ice is quite firm ; and though the air is
cold, we shall be able to keep ourselves
warm by exercise." Kind-hearted man !
he had taken the trouble to procure for
each of us a pair of skates to fit our size,
a pair of woollen gloves, and a stock,
or, as it is called in modern language,
a comforter. Thus equipped, we sallied
forth, and, to our great surprise, our
kind uncle accompanied us, and not
merely discovered the care of a cautious
guardian, but joined in our sport with
all the skill and agility of a first-rate


skater. "Whowould have thought," said
I to'Frank, "that such a steady, elderly
gentleman as Uncle Barnaby would
jump about like a boy, and laugh at a
tumble just as we do ? "-"Ah," replied
Frank, "you will know uncle better by-
and-by; and you will always find that
he first considers whether a thing is
right and proper; then, if he decides
to do it at all, he goes into it with all
his energy, and leaves off just at the
right time."
What with skating and riding and in-
specting the progress of a school, and
attending lectures and receiving the
visits of our young friends, and the
standing pleasures of the library and of
Uncle Barnaby's fire-side talk, the
holidays glided away most happily. I
do not recollect, during the whole
month, one five minutes of idleness.
This is more than can be said for the
school holidays of many young people.



HIS was a favourite expression of
my Uncle Barnaby. The head of
our nursery was accustomed to postpone
attention to duty with a promise to
" see about it." To this circumstance
I trace my early disposition, when di-
rected to do anything, to satisfy myself
with assenting and intending, and dis-
missing the subject from my mind
without actually performing the thing
On my first visit to my uncle I was
struck with the order and despatch of
business which prevailed throughout
the house, and formed a perfect contrast
to the scene by which Mrs. Harris was
surrounded. However, as was generally
the case with fresh inmates in the
family, I more than-once came in for
my uncle's admonition.

Cousin Frank was always kind and
good-humoured, and accommodated him-
self to thewishes of a younger companion.
Still, however, he acted by a plan; and
sometimes when I applied to him to join
me in play, he would reply, I cannot
come now, Samuel: I shall be engaged
for an hour or more with my exercise."
What!"I inquired, have you to
write exercises in holiday-time ?"
"Yes," replied Frank; I must keep
up my work, or I shall get behindhand
when I return to school. Have you
nothing to do in that way, Samuel?"
Only two of IEsop's fables to trans-
late." Had you not better set about
doing them ?" Yes, I can, to be sure;
but there is no hurry: they will not take
me long to do, and we have more than
three weeks to come of the holidays."
My uncle came in, and heard the
close of the conversation. My boy,"
said he, let me advise you now, in the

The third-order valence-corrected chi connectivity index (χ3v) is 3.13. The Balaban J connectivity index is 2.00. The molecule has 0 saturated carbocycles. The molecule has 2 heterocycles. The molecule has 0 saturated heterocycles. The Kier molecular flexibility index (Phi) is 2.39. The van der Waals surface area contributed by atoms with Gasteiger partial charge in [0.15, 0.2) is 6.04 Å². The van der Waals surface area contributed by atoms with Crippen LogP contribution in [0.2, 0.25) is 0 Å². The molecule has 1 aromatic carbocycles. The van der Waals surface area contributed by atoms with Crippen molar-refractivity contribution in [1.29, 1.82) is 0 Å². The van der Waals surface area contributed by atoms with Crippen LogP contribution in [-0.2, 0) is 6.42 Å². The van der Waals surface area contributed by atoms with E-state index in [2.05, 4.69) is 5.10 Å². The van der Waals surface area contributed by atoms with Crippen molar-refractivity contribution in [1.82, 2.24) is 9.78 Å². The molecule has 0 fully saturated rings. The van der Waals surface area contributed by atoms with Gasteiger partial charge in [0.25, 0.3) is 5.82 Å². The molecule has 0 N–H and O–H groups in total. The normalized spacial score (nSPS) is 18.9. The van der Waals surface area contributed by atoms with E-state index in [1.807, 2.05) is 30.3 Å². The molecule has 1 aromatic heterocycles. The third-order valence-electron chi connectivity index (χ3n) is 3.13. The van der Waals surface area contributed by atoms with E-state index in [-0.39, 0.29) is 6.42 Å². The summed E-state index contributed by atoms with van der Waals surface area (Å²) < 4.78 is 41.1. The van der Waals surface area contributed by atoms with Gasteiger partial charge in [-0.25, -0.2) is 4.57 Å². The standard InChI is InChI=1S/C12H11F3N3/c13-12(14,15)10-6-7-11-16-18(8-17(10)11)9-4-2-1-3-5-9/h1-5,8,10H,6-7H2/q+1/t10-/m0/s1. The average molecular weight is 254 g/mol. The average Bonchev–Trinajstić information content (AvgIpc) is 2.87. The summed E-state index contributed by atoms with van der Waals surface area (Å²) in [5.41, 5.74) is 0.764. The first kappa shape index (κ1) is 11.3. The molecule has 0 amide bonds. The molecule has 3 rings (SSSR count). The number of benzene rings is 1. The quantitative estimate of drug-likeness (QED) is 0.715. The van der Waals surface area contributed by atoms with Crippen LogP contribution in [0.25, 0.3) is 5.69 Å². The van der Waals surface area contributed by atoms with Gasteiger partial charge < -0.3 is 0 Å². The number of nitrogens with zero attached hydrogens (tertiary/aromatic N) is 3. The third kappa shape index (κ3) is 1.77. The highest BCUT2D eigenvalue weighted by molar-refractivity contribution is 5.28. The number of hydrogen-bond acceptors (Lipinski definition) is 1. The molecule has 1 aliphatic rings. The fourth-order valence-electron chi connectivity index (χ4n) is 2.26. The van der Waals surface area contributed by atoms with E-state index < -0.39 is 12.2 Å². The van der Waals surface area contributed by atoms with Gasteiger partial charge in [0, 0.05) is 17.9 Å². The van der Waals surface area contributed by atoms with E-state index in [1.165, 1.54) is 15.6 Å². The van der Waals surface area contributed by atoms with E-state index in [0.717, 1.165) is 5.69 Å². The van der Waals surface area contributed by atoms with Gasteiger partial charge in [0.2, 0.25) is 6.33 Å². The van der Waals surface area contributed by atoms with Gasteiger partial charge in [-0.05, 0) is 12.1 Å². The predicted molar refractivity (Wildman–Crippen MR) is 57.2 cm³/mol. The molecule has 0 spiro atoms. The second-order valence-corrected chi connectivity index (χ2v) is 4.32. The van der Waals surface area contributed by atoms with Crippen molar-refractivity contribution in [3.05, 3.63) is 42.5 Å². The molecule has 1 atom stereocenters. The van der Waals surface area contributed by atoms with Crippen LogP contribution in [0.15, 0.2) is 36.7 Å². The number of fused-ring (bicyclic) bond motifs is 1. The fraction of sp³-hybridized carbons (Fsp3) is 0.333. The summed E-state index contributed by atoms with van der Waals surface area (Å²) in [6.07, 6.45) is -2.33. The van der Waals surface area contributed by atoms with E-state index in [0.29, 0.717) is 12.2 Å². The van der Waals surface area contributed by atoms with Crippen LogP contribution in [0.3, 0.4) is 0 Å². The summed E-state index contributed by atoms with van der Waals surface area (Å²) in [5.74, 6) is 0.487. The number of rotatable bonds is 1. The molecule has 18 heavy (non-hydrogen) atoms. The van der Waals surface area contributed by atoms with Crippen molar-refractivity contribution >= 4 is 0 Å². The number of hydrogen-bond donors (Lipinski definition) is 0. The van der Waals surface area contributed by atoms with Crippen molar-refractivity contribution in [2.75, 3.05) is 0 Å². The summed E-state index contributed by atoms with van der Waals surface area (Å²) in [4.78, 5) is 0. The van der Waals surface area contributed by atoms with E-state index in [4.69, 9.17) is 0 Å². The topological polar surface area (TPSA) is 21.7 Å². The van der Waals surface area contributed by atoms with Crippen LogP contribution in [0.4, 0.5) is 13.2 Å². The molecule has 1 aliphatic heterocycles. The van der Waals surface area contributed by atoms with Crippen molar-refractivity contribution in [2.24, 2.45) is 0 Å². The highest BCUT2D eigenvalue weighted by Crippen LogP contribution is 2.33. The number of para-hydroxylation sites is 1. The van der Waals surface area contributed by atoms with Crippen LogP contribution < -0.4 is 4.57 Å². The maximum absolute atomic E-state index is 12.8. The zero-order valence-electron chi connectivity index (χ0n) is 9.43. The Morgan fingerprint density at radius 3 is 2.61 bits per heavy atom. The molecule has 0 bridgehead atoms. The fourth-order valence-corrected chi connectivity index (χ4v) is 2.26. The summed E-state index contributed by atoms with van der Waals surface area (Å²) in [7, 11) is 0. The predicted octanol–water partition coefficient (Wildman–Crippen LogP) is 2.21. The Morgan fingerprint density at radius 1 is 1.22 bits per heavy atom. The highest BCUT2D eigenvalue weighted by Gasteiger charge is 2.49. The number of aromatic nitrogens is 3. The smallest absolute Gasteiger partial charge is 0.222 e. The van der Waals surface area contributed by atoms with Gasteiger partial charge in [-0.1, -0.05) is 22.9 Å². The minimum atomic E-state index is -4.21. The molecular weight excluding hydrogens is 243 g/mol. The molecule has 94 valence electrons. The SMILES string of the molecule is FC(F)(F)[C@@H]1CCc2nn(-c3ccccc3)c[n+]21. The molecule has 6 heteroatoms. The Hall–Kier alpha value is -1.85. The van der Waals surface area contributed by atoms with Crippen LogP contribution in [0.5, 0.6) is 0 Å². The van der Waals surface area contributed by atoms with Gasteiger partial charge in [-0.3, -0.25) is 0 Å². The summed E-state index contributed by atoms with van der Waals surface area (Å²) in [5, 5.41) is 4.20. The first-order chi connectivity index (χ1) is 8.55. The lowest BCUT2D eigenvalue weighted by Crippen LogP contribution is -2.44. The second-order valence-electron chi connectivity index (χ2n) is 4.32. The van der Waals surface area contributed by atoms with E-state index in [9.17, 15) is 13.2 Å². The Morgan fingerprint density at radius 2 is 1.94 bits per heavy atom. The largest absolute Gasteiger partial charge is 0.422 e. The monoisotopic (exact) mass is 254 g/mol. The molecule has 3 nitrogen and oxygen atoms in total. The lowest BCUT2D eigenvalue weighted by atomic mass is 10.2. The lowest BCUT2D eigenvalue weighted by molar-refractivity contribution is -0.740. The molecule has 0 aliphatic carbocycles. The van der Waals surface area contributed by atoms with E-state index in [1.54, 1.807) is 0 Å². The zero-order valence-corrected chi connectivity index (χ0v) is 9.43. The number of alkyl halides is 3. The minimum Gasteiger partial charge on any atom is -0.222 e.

morning of your days, to cultivate a
habit of never leaving till to-morrow,

not merely what absolutely ought to be
done to-day, but that which might as
well be done to-day; do it, and it will
be done."
On that occasion I took my uncle's
advice, and I had no reason to regret
it. I got my slate, and set about trans-
lating one of the fables; while thus
engaged I felt very happy, and really
interested in my work; it seemed no
burden to me. By an hour's applica-
tion two or three mornings, the thing
was done; thus I had plenty of time to
look it over, correct any little mistakes
that had occurred in the translation, and
neatly to copy it for showing up on my
return. Then I had for nearly three
weeks the pleasure of knowing that it
was done.
It was not always that I was wise
enough to act upon my good uncle's
maxim. My dear mother, who was an
invalid, and tenderly anxious about her
children, especially when absent, had
desired to receive a letter from me on a


certain day. It was my full intention
to attend to her request. The matter
was mentioned at breakfast-time: my
uncle gave me a message which he
wished me to give to my father, and
added, Now you had better do it, and
it will be done."
Frank was going that day to visit
some school-fellows of his; as the ap-
pointment had been made before my
arrival, I was not invited. Besides, as
Frank was to ride his pony, I could not
accompany him; so I had the day to my-
self to write the letter. Having seen my
cousin mounted, I went to the library
for writing materials; but, alas! I
there happened to cast my eye on a
book which contained a number of inter-
esting experiments; I could not resist
the temptation of trying only one-and
only one more-still flattering myself
that plenty of time remained for writing
my letter, until, to my utter astonish-
ment, I heard the sound of the dinner-

I resolved to slip away from the table
as soon as the cloth was removed, still
hoping to accomplish my promise in
due time for the postman. Unfortu-
nately, a gentleman with two little boys
called to see my uncle. They were in-
vited to remain to dinner; this pro-
longed the meal beyond its usual time,
and then my uncle desired me to enter-
tain the young gentlemen, so that I
could not make my escape. The post:
man's horn was heard, my uncle laid
his letters on the table, and desired me
to fetch mine; alas I had not written
a line of it. My uncle saw my con-
fusion; he said little, but evidently
looked surprised and displeased. The
postman could not wait, and my letter
was obliged to be deferred till the next
Oh, the feelings, when I thought of
my dear mother's disappointment and